Evergreen Candytuff

"In the company of flowers we know happiness."

-John Stewart Collis,
Farewell to the Wood, 1989


Candytuft is not named for candy, but for Candia, i.e, Crete, one of the southern European locales where Iberis sempervirens is a common wildflower. Even so, Corymbs of small white flowers age to pinkish & are often thick enough to hide the foliage entirely, so that there is a slight resemblance to a cloud of white cotton candy.

It was first cultivated in England in Elizabethan times, when it was known sometimes as Candy Thlaspy, Candy Turf, or Spanish Tuft, this latter name reflected in the genus name Iberis which is an old name of Spain.

CandytuftThe cultivar 'Snowflake' is a bit smaller than the species as a whole, & has an unusually bright-white bloom when these are first appearing in Spring. The April photo at page-top is our first candytuft flower of the year 2003, shown at thrice life size. As the photo shows, the corymbs bloom first around the edges & the center buds open last. The second photo is again from April (2005).

We initially planted two of the tiniest worn-out pots of candytuft rather late in 2002, obtained at a "leftover perennials sale," so by spring 2003 these little patches were still only barely getting established. By the next spring after that, the two plantings had become sizeable clumps, blooming even earlier in April with a couple minor flashes of flower late March, & lasting well into May.

As a subshrub with early to late spring bloom, it can shrub up to a foot high or so, or spill over a ledge. It looks good gone semi-wild amidst naturalized sillas & grape hyacinths when they are all in early spring blossom together, or (as in our case) to have it still blooming when the majority of species tulips are appearing. Then when early & mid-spring bulbs go dormant in the hot months, the candytuff remains as a pleasant evergreen so that the location never goes bare.

It also looks good with a similarly flowery subshrub of about the same size, Alpine Wallflower (Erysimum linifolium), which will have bright orange & red & maroon flowers in extreme contrast to the Candytuft's white.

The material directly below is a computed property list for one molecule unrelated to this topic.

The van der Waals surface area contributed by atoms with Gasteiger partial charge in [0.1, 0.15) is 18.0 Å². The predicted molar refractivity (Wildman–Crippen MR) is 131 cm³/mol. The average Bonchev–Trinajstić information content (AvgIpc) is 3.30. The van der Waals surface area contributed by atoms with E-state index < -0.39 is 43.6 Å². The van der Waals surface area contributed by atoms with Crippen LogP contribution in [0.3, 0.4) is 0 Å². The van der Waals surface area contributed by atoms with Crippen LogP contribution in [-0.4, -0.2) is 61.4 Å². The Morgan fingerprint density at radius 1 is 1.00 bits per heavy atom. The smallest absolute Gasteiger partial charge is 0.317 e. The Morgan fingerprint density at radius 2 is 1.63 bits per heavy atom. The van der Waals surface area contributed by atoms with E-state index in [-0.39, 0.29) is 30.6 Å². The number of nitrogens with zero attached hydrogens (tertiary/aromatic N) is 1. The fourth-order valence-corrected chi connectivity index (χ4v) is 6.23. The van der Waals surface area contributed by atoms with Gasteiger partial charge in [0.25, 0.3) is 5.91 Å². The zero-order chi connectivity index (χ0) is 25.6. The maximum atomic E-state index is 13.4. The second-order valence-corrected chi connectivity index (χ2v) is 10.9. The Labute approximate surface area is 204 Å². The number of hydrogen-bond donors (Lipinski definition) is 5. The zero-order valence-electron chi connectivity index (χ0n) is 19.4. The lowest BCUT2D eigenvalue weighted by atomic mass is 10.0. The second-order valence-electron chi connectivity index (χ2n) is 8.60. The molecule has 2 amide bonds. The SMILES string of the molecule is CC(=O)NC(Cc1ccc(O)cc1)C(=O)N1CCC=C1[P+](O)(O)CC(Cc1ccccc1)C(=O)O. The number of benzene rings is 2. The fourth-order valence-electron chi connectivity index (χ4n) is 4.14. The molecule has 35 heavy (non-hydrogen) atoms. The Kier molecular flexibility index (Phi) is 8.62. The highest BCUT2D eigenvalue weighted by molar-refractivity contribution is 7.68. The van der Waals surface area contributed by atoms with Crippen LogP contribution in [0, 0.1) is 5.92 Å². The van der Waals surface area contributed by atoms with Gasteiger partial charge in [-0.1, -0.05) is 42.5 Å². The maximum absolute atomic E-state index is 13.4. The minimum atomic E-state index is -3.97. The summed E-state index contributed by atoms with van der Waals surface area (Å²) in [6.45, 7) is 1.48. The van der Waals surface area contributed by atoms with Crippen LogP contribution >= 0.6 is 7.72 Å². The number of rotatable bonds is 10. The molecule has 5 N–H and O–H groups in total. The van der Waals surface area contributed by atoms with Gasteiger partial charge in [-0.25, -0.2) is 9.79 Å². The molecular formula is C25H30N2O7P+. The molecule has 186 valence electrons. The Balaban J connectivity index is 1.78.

In warmer zones Candytuft will be fully evergreen, but in zone 7 or below it will be a die-back perennial. Even here in zone 8 it gets a bit of frost damage in some cold-snap years, & sometimes but not invariably demands a winter's-end shearing to remove damaged bits & make room for new growth.

When it is done blooming just before summer, it can more certainly stand to be sheered by as much as one-third to preserve a compact form. If never pruned it will eventually spread out a bit & show some horizontal legginess, which isn't invariably a bad appearance, but with post-flower sheering it can be maintained as a much more formal mound. The second photo shows how candytuft gets if not pruned for a couple of years, quite the opposite of formal but very nice even with neglect.

It can slowly spread itself into a groundcover if not annually sheered, for wherever its branches touch the ground they tend to take root. If there's no room for it to spread, the self-rooted edges can be sliced out of the clump to transplant elsewhere or to pot up & give as gifts.

Very drought tolerant, it is ideal for a neglected spot because it thrives in poor soil & prefers to be rarely watered. About the only thing that will kill it is too much dampness. A spot with best drainage in bright sun suits it. It may survive but will not bloom so intensely in shade.


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